Q: New thoughts on the Netbook at this point?
A: For us it's about doing great products. When I'm looking at what's sold in the Netbook market, I see cramped keyboards, junky hardware, very small screen, bad software. Not a consumer experience that we would put the Mac brand on. As it exists today, we're not interested in nor would it be something customers would be interested in the long term. We are looking at the space. For those who want a small computer that does browsing/email, they might want an iPhone or iPod Touch. If we find a way to deliver an innovative product that really makes a contribution, we'll do that. We have some interesting ideas. The product pipeline is fantastic for the Mac. We've historically exceeded the market rate of growth, especially given this economy is an extraordinary achievement. These netbook sales are propping up the unit numbers for the industry. We are very pleased with our performance.
Q: Any mix of paid and free downloads in the App Store?
A: We don't disclose the free vs paid numbers. We are just hours away from our billionth download and couldn't be happier. One of the keys behind the iPod this quarter despite the economic environment was that the iPod touch doubled year over year. The sum of iPhone and iPod Touch is 37 million units now.
Q: Why maintain exclusivity with AT&T?
A: We view AT&T as a very good partner, the best wireless provider in the U.S. Very happy to do business with them. They have done a good job with the iPhone. We have no plans to change it. Technically, Verizon is on CDMA. We decided to focus on one phone for the entire world, which means you have to go down the GSM route. CDMA doesn't have a life after a certain point in time.
Q: Update on Steve Jobs?
A: We look forward to Steve returning to Apple at the end of June.
Q: Do you care about your market share in the U.S.? And given the lower sales prices, does that change your opinion about Mac pricing?
A: On a worldwide basis, IDC projected that the market contracted by 7% worldwide. On a reported basis, we contracted by 3%. But on a sell through basis we were essentially flat. U.S. was our weakest/largest market but in the U.S. a larger percentage is educational so is subject to recent budget constraints. So, I think that's one reason by the U.S. is disproportionately affected. We saw less Pro Macs being sold in the U.S. compared to other markets which we also attribute to the economy. Do I care, of course, but cycles come and go. We are about making the best computers in the world, not the most. We believe that if we do that over the long term, we will gain marketshare.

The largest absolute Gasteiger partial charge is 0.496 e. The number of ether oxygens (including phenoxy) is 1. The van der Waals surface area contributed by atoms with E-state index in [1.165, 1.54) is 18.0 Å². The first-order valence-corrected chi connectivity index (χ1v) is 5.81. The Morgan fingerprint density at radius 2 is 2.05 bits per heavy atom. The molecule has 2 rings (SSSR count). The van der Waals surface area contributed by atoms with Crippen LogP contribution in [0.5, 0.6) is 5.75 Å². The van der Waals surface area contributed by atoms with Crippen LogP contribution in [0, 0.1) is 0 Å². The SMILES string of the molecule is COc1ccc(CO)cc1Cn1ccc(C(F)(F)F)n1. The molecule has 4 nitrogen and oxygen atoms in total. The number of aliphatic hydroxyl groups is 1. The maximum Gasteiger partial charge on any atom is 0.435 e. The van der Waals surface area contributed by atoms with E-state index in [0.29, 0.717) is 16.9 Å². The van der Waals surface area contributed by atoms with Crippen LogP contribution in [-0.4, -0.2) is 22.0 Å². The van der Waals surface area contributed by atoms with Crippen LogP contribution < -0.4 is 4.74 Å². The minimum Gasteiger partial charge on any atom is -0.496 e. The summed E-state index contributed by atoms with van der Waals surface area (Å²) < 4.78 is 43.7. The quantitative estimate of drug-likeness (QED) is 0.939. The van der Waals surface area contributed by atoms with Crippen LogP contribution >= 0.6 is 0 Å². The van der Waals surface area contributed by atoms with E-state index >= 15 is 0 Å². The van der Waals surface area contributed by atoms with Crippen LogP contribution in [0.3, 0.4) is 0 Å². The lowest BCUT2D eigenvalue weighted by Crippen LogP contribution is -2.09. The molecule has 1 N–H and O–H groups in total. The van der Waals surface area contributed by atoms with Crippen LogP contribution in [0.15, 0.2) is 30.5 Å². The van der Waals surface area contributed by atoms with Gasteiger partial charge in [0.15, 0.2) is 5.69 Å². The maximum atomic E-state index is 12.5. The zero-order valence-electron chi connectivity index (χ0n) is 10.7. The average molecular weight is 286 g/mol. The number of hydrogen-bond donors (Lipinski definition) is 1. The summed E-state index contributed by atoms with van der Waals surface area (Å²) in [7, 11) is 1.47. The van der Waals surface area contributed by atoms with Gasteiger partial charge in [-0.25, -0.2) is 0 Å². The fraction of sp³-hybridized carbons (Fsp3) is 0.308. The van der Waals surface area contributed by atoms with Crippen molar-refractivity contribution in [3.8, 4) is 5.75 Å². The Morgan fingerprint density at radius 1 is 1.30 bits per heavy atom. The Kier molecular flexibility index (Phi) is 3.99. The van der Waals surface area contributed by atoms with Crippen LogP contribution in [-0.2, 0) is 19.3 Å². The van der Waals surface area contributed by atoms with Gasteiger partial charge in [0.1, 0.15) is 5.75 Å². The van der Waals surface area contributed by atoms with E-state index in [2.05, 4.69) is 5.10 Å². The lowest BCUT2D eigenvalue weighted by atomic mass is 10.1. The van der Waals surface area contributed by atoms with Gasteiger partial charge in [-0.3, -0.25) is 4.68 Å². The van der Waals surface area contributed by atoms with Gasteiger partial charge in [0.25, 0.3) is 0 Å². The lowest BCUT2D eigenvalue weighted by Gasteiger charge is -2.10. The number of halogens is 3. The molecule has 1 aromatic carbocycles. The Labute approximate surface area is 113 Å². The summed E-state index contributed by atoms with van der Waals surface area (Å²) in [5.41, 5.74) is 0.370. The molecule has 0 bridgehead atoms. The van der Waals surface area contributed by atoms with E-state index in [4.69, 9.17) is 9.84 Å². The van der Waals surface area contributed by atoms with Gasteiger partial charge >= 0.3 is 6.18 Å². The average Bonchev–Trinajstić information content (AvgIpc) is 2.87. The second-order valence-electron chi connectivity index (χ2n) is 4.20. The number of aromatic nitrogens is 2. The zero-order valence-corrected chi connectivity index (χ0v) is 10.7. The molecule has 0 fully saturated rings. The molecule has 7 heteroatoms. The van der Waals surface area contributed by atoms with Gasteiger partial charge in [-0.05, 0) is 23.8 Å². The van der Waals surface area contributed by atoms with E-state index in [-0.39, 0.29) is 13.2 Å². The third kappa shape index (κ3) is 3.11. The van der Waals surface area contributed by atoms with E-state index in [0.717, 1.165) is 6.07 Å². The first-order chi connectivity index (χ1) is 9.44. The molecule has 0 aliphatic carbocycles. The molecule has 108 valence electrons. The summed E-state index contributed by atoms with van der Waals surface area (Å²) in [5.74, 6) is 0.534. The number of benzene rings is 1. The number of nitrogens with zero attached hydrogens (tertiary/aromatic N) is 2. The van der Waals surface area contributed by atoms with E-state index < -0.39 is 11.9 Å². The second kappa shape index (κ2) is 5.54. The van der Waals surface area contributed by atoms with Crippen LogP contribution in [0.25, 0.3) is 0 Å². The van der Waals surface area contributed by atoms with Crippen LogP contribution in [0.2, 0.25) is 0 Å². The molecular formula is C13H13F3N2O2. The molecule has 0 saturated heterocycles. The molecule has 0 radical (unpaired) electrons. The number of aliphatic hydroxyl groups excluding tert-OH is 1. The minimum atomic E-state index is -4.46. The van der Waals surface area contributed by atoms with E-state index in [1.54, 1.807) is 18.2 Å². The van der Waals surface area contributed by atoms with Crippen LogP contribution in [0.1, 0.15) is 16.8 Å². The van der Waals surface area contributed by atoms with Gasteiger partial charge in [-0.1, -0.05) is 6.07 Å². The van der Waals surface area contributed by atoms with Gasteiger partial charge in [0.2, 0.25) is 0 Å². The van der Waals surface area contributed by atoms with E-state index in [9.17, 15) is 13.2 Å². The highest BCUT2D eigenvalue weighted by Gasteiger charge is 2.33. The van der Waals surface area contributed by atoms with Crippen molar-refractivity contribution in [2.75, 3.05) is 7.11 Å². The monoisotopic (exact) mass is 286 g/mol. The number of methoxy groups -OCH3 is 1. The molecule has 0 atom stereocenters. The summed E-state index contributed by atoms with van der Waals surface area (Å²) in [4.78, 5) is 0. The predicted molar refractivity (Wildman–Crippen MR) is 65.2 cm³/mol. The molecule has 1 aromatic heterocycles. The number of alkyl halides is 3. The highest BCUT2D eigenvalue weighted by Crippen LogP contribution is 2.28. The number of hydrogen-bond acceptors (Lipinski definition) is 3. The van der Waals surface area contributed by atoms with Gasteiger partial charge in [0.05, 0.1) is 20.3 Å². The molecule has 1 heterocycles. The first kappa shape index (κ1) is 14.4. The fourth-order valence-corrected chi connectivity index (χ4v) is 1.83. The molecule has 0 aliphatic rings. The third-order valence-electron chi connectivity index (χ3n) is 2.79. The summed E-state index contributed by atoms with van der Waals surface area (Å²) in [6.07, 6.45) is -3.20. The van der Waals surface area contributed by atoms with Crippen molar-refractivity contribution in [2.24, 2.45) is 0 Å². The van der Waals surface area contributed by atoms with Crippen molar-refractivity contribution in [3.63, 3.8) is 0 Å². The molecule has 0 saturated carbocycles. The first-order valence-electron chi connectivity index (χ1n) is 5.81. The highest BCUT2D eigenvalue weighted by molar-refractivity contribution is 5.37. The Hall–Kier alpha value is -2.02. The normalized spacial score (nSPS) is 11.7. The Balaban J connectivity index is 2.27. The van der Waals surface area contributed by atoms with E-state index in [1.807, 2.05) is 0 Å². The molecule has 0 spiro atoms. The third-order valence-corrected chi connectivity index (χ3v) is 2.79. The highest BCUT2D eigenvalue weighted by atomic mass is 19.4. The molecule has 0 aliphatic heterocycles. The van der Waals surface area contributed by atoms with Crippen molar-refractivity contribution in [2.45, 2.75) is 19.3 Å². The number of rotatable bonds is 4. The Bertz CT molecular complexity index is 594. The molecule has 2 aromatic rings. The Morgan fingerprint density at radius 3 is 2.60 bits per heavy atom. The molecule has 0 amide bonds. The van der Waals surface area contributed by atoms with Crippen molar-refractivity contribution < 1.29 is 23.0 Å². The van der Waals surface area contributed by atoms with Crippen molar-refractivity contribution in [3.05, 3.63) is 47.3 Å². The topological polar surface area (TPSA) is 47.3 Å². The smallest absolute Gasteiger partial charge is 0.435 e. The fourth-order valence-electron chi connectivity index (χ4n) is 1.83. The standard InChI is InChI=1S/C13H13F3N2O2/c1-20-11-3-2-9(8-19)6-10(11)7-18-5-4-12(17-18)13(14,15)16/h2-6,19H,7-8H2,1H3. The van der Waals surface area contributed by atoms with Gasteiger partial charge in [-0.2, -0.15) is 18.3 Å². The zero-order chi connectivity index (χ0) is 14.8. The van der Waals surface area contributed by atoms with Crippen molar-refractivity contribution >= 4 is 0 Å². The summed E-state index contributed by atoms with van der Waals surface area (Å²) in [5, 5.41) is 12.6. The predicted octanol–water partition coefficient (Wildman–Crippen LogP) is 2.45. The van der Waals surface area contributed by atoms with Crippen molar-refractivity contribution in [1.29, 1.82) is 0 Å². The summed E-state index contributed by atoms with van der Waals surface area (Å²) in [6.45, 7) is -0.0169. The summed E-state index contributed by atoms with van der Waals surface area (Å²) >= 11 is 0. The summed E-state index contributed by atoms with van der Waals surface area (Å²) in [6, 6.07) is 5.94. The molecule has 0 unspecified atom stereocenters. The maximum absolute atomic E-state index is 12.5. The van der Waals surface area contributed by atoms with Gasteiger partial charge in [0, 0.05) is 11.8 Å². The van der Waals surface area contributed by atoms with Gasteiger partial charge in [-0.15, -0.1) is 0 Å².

Q: Comments about iPhone adoption?
A: We have a plan that keeps us leaders in the iPhone space. We'll make sure we don't leave a price umbrella for people.
Q: Any steps in making it easier for the Apps to be discovered?
A: We're doing a number of things. We include easy to find top 50 and 100 apps both paid for and free. We have them associated in various genres and we are expanding those. So I think the team is making it easy to discover. Games are quite popular. That's one of the reasons why the iPod touch has been such a success.
Q: Competitive landscape for smartphones?
A: Difficult to comment on products that aren't shipping. So nothing I can say about the Pre. We think we're in a great position with a combination of the App Store and the billion app downloads. We think we're years ahead, and we see this product through a "software platform lens". The power of the device and ecosystem is enormous.
End of conference.